• Five highly-regarded incoming Notre Dame players will be eligible for the 2000 draft: forwards Michael Chin, Connor Dunlop and John Wroblewski and defensemen Evan Nielsen and Paul Harris.
  • Since the inception of the draft in 1968, 36 Notre Dame players have been selected by various NHL teams. Three previous Notre Dame players have been drafted by the Rangers: Campbell in 1973 and defensemen John Rushin (1991, 7th round) and Davide Dal Grande (1992, 6th round). Jackson’s 311 career games in the NHL included a final stint with the Rangers.
  • In addition to Ryan and Cavanaugh, the other college players that were selected before Inman on Saturday included: Michigan D Jeff Jillson (14th), Wisconsin D David Tanabe (16th), Maine LW Barrett Heisten (20th), North Dakota D Mike Commodore (42nd), Minnesota D Jordan Leopold (44th), Rensselaer LW Matt Murely (51st), Michigan State RW Adam Hall (52nd), MSU D Andrew Hutchinson (54th) and Maine D Doug Janik (55th).
  • Inman joined Jillson, Hall and Hutchinson as the four CCHA players taken in the first two rounds, tying with Hockey East for the college conferences with the most first or second-round draft picks (the Western Collegiate Hockey Association had three).
  • Inman entered the draft ranked 19th on the NHL Central Scouting list for North American skaters but ended up being the 33rd North American skater selected. The 28 first-round picks included 10 players from European leagues, 14 players from U.S. and Canadian junior/minor leagues, three college players and one re-entry applicant. The 14 junior/minor picks in the first round included five players that hail from Europe (meaning that more than half of the first-round picks were European players).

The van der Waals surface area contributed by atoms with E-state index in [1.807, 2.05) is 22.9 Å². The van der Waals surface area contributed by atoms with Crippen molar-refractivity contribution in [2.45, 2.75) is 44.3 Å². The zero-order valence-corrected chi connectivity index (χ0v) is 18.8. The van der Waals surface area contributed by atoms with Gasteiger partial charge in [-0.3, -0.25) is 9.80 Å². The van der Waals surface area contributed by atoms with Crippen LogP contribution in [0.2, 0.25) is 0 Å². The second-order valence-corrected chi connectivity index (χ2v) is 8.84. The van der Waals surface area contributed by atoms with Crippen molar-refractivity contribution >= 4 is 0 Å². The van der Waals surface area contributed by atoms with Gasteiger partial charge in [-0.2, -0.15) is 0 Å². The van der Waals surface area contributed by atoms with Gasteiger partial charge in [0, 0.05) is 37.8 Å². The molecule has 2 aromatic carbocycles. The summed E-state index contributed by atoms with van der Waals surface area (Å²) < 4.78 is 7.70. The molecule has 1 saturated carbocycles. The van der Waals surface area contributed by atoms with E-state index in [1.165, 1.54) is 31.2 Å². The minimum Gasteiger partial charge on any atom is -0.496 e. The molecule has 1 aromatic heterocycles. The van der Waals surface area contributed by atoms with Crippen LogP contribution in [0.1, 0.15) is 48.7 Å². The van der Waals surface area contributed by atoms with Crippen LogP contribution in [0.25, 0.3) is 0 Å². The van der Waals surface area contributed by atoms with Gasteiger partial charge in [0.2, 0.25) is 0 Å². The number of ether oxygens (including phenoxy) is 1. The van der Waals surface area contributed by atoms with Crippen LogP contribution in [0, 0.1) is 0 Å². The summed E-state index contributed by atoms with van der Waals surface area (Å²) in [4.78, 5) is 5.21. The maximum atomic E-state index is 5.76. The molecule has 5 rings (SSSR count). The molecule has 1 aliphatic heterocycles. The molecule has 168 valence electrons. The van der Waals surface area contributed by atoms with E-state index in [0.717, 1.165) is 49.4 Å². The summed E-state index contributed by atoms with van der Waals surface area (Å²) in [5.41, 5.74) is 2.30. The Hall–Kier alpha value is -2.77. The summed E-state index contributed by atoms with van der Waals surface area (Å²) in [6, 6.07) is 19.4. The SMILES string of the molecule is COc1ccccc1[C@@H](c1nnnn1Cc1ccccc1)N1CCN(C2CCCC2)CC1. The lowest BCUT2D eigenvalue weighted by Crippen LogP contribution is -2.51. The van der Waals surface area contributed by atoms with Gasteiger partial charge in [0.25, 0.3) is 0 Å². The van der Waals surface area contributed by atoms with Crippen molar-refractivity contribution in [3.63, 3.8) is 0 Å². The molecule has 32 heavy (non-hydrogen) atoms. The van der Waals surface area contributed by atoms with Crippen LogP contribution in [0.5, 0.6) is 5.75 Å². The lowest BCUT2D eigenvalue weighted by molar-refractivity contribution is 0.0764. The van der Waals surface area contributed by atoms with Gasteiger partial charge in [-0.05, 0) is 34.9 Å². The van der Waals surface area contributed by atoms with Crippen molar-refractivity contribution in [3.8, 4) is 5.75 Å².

General comments about the draft process
“I had a lot of uncertainty about this whole afternoon and it was really draining. At times, it felt kind of disappointing but I realized that the draft is just one step to playing professional hockey some day. For now, making the most out of my Notre Dame career is the most important thing. I had the chance to meet some of the coaches and general managers. It was a neat experience and a real thrill.”

On being drafted by a team from his birthplace
“It’s kind of interesting that I could end up where my life started, back in New York City. I love New York City and the Rangers are one of the original six (NHL teams), so I feel real honored that they selected me. There were a lot of New York fans here and a they were coming up to me and asking for my autograph. I still feel real connected to Notre Dame but there’s a different feeling now after being drafted. It’s a great honor.

On his approach to the draft
“I tried to come in with an open mind and realized that things were out of my control. It was tough to sit and wait through that – it was very tedious and slow. But I knew that I was going to get picked sooner or later. It would have been a great thing to have been drafted in the first round and go up to the stage. But I’m still going to make the most of my opportunity and I was drafted by a great organization.”

Looking ahead to his sophomore season at Notre Dame
“I have high expectations of myself. Next year, being a sophomore, I expect to play a more important role on the team. I’ve done a bunch of interviews with teams during the past few weeks and the topic of improving my consistency and intensity was discussed-and those are things that will come with experience. Last season was a really good stepping stone for me and I’ve got to put it in perspective and look to help the Irish do even better next season. The experience and lessons that I learned as a freshman and during this draft process should help push me next year to be a player that my teammates can rely on.”

“I can’t wait until the season starts. We have a great class coming in and all the players that are coming back should be even better. We lost a great class to graduation, but there are a lot of other guys who will step up. We’re ready to make a run at a real successful season.”